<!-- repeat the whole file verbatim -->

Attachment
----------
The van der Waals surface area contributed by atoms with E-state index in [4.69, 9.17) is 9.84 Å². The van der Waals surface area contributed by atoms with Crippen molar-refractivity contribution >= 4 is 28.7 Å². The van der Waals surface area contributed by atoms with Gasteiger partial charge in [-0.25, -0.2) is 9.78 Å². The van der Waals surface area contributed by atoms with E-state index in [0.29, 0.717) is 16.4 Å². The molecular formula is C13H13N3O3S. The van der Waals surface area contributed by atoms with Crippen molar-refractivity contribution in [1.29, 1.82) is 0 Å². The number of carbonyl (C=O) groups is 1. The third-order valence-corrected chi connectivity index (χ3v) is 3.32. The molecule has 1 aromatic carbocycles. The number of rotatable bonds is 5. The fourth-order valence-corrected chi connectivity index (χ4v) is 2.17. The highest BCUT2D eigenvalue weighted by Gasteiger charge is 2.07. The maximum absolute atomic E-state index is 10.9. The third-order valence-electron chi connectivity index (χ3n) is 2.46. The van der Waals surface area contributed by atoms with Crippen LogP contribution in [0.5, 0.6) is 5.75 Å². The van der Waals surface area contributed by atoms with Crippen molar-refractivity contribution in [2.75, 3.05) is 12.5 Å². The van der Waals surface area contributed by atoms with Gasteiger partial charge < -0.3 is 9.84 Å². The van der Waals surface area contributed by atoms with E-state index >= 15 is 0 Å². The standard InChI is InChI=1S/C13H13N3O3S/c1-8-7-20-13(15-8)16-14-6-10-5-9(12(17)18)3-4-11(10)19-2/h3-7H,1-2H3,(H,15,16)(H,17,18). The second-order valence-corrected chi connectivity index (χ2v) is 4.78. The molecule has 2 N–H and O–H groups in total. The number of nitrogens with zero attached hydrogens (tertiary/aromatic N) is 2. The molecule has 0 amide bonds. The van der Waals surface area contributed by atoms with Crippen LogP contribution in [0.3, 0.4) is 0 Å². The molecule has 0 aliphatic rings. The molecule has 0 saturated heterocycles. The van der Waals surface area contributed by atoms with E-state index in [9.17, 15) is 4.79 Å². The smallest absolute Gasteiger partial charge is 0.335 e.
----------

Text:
The van der Waals surface area contributed by atoms with E-state index in [4.69, 9.17) is 9.84 Å². The van der Waals surface area contributed by atoms with Crippen molar-refractivity contribution >= 4 is 28.7 Å². The van der Waals surface area contributed by atoms with Gasteiger partial charge in [-0.25, -0.2) is 9.78 Å². The van der Waals surface area contributed by atoms with E-state index in [0.29, 0.717) is 16.4 Å². The molecular formula is C13H13N3O3S. The van der Waals surface area contributed by atoms with Crippen molar-refractivity contribution in [1.29, 1.82) is 0 Å². The number of carbonyl (C=O) groups is 1. The third-order valence-corrected chi connectivity index (χ3v) is 3.32. The molecule has 1 aromatic carbocycles. The number of rotatable bonds is 5. The fourth-order valence-corrected chi connectivity index (χ4v) is 2.17. The highest BCUT2D eigenvalue weighted by Gasteiger charge is 2.07. The maximum absolute atomic E-state index is 10.9. The third-order valence-electron chi connectivity index (χ3n) is 2.46. The van der Waals surface area contributed by atoms with Crippen LogP contribution in [0.5, 0.6) is 5.75 Å². The van der Waals surface area contributed by atoms with Crippen molar-refractivity contribution in [2.75, 3.05) is 12.5 Å². The van der Waals surface area contributed by atoms with Gasteiger partial charge < -0.3 is 9.84 Å². The van der Waals surface area contributed by atoms with E-state index >= 15 is 0 Å². The standard InChI is InChI=1S/C13H13N3O3S/c1-8-7-20-13(15-8)16-14-6-10-5-9(12(17)18)3-4-11(10)19-2/h3-7H,1-2H3,(H,15,16)(H,17,18). The second-order valence-corrected chi connectivity index (χ2v) is 4.78. The molecule has 2 N–H and O–H groups in total. The number of nitrogens with zero attached hydrogens (tertiary/aromatic N) is 2. The molecule has 0 amide bonds. The van der Waals surface area contributed by atoms with Crippen LogP contribution in [0.3, 0.4) is 0 Å². The molecule has 0 aliphatic rings. The molecule has 0 saturated heterocycles. The van der Waals surface area contributed by atoms with E-state index in [9.17, 15) is 4.79 Å². The smallest absolute Gasteiger partial charge is 0.335 e.